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Foster son keeps running away

Anon123 July 5, 2021 18:47

My foster son is 13, I've been fostering him for about a month or 2. On Friday, he didn't come back from school and I reported it to the police (it was late by then). He came back at about 12:30 I asked him where he'd been and he told me he wanted to be alone. I told him we would've left him alone if he wanted and he didn't need to stay out. On Saturday, he snook out and he'd packed a bag, I reported it to the police, and they brought him back at about 1am, he was trying to get on a bus but he didn't have any money. I spoke to him yesterday and he told me that he'd be gone soon anyway so I won't need to pretend to like him, he said I'll just give up on him and get rid of him like everyone else. I told him that I won't and I told him I cared about him (which I do). I know this is probably normal, but I've only fostered teenage girls in the past and none of them did this. Any advice from other foster parents will be appreciated

Safia July 6, 2021 09:16

Not a foster care myself - and my children were toddlers when they came - but it sounds like he is sensing that you care for him and is finding it very scary as he can’t trust relationships will last. Sounds like you’re doing all the right things on how you handle it. Can you discuss it with his SW or yours? Or other FCs you know? What do you know of his history? It’s likely he’s had lots of changes and perceived rejections / relationship breakdowns. Just concentrate on the relationship and reassuring him (and showing him) you are there for him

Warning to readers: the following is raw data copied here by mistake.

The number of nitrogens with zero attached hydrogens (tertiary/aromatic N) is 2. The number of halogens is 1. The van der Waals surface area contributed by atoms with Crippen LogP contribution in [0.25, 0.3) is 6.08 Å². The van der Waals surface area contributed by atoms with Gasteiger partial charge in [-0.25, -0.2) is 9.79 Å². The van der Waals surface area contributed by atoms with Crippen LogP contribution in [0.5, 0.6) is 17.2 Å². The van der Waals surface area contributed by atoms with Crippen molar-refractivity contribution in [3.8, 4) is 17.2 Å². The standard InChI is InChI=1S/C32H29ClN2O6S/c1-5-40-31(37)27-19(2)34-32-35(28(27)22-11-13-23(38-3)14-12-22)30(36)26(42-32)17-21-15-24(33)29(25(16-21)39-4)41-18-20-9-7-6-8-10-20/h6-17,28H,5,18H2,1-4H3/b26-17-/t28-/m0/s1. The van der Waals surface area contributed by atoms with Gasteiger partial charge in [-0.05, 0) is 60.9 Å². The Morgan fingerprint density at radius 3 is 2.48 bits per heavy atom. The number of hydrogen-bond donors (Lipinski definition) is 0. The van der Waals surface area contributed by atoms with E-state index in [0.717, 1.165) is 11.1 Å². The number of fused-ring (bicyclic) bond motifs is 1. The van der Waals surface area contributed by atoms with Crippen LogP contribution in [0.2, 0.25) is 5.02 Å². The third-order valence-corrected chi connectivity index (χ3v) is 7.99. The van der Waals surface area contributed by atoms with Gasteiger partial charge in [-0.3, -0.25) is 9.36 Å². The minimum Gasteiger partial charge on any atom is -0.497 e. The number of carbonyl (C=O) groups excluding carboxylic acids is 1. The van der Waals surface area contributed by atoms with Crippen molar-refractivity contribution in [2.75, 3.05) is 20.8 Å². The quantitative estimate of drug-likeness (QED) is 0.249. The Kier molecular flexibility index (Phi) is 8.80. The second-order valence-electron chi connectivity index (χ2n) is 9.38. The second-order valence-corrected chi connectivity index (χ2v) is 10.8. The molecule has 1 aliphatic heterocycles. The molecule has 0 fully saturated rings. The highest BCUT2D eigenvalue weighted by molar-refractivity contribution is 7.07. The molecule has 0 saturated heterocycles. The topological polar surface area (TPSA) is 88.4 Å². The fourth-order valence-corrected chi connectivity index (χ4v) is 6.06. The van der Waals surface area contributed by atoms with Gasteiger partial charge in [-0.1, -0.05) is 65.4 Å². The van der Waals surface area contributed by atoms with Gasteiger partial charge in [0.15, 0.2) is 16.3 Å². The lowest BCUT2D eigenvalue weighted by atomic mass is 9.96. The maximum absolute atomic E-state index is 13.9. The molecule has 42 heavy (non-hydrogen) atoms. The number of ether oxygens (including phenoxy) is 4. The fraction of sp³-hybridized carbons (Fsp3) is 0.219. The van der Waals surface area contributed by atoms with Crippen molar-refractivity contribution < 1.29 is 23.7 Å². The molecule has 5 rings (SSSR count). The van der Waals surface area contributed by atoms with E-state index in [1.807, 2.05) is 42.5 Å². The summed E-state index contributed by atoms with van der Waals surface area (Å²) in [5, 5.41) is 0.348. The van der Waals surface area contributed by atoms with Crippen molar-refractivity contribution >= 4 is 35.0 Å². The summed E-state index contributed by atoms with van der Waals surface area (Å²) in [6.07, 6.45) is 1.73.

chestnuttree July 6, 2021 13:22

I am not a foster carer either. It is still very early days. I agree with Safia that he sounds scared and does not want to be rejected again. It is great that he is aware of what worries him and that you are having conversations about it.

Could you try to get him some life story work, so he has a better chance of understanding his previous moves? If not, you could look at Life Story Work with Children Who are Fostered or Adopted: Creative Ideas and Activities and try to engage him in some actitivies, some of which are trust building. Some of Margot Sunderland's guidebooks (eg. Draw on your Emotions, Helping Children with Loss) might also be helpful if he is open to this kind of work. If not, Sunderland's Conversations that Matter might be helpful.

Could you create some little daily rituals to create a sense of family, belonging, routine and stability for him? Or just emphasise something you are doing regularly a bit more for him?

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